If you like this Logos 5 feature, make sure to check out the What’s New in Logos 5 training DVD now on Pre-Pub.

 

Logos 5: What’s New in Logos 5

Today’s post is from Morris Proctor, certified and authorized trainer for Logos Bible Software. Morris, who has trained thousands of Logos users at his two-day Camp Logos seminars, provides many training materials.

I’m very privileged to be the authorized trainer for Logos Bible Software. As such, you may think:

Morris has to be an enthusiastic cheerleader for whatever new feature Logos develops. Being excited about the software automatically comes with the training territory.

While I do eagerly try to apply most, if not all, of the Logos tools in my personal study, I must admit that my first reaction to Logos 5 was subdued. I liked the updated look with new icons, and I saw the new datasets, but I honestly asked myself if I would ever implement Logos 5′s new features in my study and sermon preparation. Was Logos 5 much ado about nothing?

Several months have passed since the initial release, and I now stand humbly corrected. The new Logos 5 features and datasets are incredible and practical!  There’s so much more to Logos 5 than just the new appearance.

I’ve used:

  • The Root word to help my understanding of restore in Galatians 6:1
  • The Bible Sense Lexicon to provide insights into beginning in Colossians 1:18
  • The Referent dataset to track down references to Barnabas
  • Biblical Events to discover verses (all throughout the Bible) that mention the Israelites crossing the Red Sea
  • The spreadsheet view of documents to organize my Logos files
  • Community Tags to be encouraged by Camp Logos 2 alumni applying the tagging system

So here’s my twofold encouragement:

  1. If you haven’t upgraded to Logos 5, please do so. You will not regret it.
  2. After upgrading, go to Tools | Bible Facts and build a report for a person, like David. The REFERRED TO AS section in the sidebar will more than justify your investment!

  3. If you’ve already upgraded to Logos 5, please place an order for the What’s New training DVD, which is now on Pre-Pub, but will ship very soon.
  4. This three-hour training disk focuses on the differences between Logos 4 and 5. In dozens of videos, placed in a hyperlinked menu and enhanced with highlighted screencasts, I personally walk you through Logos 5 features including:

  • Bible Sense Lexicon
  • Timeline
  • Bible Facts
  • Sermon Starter Guide
  • Topic Guide
  • Bibliography
  • Spreadsheet view of documents and guides
  • And much more

After investing three hours with this training guide, you’ll not only know but also use the new Logos 5 features.

See a sample video here.

If you prefer reading rather than watching, then please check out the What’s New Training Manual.

Logos 5: Sympathetic Highlighting

Today’s post is from Morris Proctor, certified and authorized trainer for Logos Bible Software. Morris, who has trained thousands of Logos users at his two-day Camp Logos seminars, provides many training materials.

A Logos user recently emailed the following to me:

When delivering a message on fellowship, pastors will often mention the “one another” verses as ways we are to serve/care/love one another (sometimes phrased as “one another,” as in “love one another,” and sometimes as “each other,” as in “bear each other’s burdens”).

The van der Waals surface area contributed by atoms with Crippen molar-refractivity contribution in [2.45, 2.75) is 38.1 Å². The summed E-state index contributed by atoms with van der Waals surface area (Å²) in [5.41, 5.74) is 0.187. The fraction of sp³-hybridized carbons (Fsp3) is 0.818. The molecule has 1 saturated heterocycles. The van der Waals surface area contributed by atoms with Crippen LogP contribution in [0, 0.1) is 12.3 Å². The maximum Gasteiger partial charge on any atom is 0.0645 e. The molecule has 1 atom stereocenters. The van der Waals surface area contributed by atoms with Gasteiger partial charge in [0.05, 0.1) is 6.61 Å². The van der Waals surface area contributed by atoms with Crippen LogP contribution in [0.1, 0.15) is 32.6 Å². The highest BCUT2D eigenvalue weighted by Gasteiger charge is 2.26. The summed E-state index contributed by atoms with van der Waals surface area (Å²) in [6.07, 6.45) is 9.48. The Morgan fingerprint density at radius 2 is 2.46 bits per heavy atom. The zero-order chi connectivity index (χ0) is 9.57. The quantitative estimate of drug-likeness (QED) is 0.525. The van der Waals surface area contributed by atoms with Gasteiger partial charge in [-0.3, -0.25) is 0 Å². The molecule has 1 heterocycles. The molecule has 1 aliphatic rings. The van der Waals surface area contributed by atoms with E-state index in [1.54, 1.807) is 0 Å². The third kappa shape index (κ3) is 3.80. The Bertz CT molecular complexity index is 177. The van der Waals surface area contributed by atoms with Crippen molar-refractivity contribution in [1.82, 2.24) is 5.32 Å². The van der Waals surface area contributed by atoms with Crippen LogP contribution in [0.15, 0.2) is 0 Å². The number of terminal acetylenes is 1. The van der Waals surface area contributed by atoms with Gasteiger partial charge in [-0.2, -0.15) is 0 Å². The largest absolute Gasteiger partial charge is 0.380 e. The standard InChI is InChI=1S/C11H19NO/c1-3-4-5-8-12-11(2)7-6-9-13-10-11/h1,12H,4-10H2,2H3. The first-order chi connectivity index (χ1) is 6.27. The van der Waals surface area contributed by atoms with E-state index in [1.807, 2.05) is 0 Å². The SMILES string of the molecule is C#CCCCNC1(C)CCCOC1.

I’d love to find a definitive list of all these verses. What’s the best way? I could do an English search, but that would vary per translation. Is there a way to do it using Greek?

Here’s my response:

You’re correct that the best search is in Greek rather than English. Let’s assume we don’t know any Greek, but want to search in Greek. Logos is here to help with a feature known as Sympathetic Highlighting:

  • Open an English Bible with the reverse interlinear option, like the ESV
  • Open a Greek Bible, like The Lexham Syntactic Greek NT 
  • Choose the panel menu on each Bible (A)
  • Select Link set A on each (B)

SH 1

  • Click the Visual Filters (three circles) icon on each Bible (C)
  • Select Sympathetic highlighting on each (D)

SH 2

  • Navigate to a “one another” verse, such as Romans 12:10, in one of the Bibles (E)
  • Select the phrase “one another” in the English Bible (F)
  • Notice that Logos automatically “highlights” the corresponding text in the Greek Bible (this is Sympathetic Highlighting) (G)
  • Note that this particular example is very interesting; the English phrase is actually only one word in Greek

SH 3

  • Right-click on the Greek word (H)
  • Select Lemma “the Greek word” | Search this resource (I)

SH 4

  • Notice that the search results are returned in Greek (J)
  • Click Verses on the search panel (K)
  • Click Add Versions on the search panel (L)

SH 5

  • Type abbreviations of desired Bibles in the Resources box to display the results both in Greek and in whatever English Bibles you want (separate multiple Bibles with commas) (M)
  • Press Enter to add the other Bible(s) to the display area

SH 6

I think this search will get most, if not all, of the “one another,” “each other,” etc., passages in the NT!

**If you like this Logos power-feature, you’ll enjoy the Camp Logos 2 DVD Training, in which Morris emphasizes original-language tools for the English student.

 

Logos 5: Search for Bible Facts in a Biblical Passage

Today’s post is from Morris Proctor, certified and authorized trainer for Logos Bible Software. Morris, who has trained thousands of Logos users at his two-day Camp Logos seminars, provides many training materials.

Bible Facts, located in the Tools menu in Logos 5, helps us investigate the Bible’s people, places, things, and events. You’ve probably discovered that you can enter text in its reference box to generate a report on a person, place, thing, or event.

You can also enter a biblical reference!

For example, imagine you’re studying Exodus 14, and you’d like to get an overview of that chapter’s people, places, things, and major events. Here’s all you do:

  • Choose Tools | Bible Facts
  • Type Exodus 14 in the reference box (A)
  • Note the dropdown list that appears, with all the subject matter from that chapter (B)
  • Select an item in the list to generate a report on it

I don’t know about you, but I like not having to type much!